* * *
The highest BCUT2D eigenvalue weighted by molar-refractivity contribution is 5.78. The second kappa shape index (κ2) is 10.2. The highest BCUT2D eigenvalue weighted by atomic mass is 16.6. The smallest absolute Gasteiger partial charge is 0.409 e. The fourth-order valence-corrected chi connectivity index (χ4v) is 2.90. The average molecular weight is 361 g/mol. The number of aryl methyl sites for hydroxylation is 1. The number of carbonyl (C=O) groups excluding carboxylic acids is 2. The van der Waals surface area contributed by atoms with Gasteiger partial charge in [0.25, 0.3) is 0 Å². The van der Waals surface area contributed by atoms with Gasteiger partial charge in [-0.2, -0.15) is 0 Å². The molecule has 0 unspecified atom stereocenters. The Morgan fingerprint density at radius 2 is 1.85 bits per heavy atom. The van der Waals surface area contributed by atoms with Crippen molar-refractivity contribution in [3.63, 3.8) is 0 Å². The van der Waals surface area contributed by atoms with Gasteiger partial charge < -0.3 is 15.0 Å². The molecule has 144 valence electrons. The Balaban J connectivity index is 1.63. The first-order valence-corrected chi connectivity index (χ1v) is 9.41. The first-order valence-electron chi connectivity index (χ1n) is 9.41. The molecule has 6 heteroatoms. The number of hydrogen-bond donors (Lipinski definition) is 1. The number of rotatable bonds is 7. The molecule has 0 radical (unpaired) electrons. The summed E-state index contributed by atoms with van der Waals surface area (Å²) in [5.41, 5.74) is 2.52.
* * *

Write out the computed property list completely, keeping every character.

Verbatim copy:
The highest BCUT2D eigenvalue weighted by molar-refractivity contribution is 5.78. The second kappa shape index (κ2) is 10.2. The highest BCUT2D eigenvalue weighted by atomic mass is 16.6. The smallest absolute Gasteiger partial charge is 0.409 e. The fourth-order valence-corrected chi connectivity index (χ4v) is 2.90. The average molecular weight is 361 g/mol. The number of aryl methyl sites for hydroxylation is 1. The number of carbonyl (C=O) groups excluding carboxylic acids is 2. The van der Waals surface area contributed by atoms with Gasteiger partial charge in [0.25, 0.3) is 0 Å². The van der Waals surface area contributed by atoms with Gasteiger partial charge in [-0.2, -0.15) is 0 Å². The molecule has 0 unspecified atom stereocenters. The Morgan fingerprint density at radius 2 is 1.85 bits per heavy atom. The van der Waals surface area contributed by atoms with Crippen molar-refractivity contribution in [3.63, 3.8) is 0 Å². The van der Waals surface area contributed by atoms with Gasteiger partial charge < -0.3 is 15.0 Å². The molecule has 144 valence electrons. The Balaban J connectivity index is 1.63. The first-order valence-corrected chi connectivity index (χ1v) is 9.41. The first-order valence-electron chi connectivity index (χ1n) is 9.41. The molecule has 6 heteroatoms. The number of hydrogen-bond donors (Lipinski definition) is 1. The number of rotatable bonds is 7. The molecule has 0 radical (unpaired) electrons. The summed E-state index contributed by atoms with van der Waals surface area (Å²) in [5.41, 5.74) is 2.52.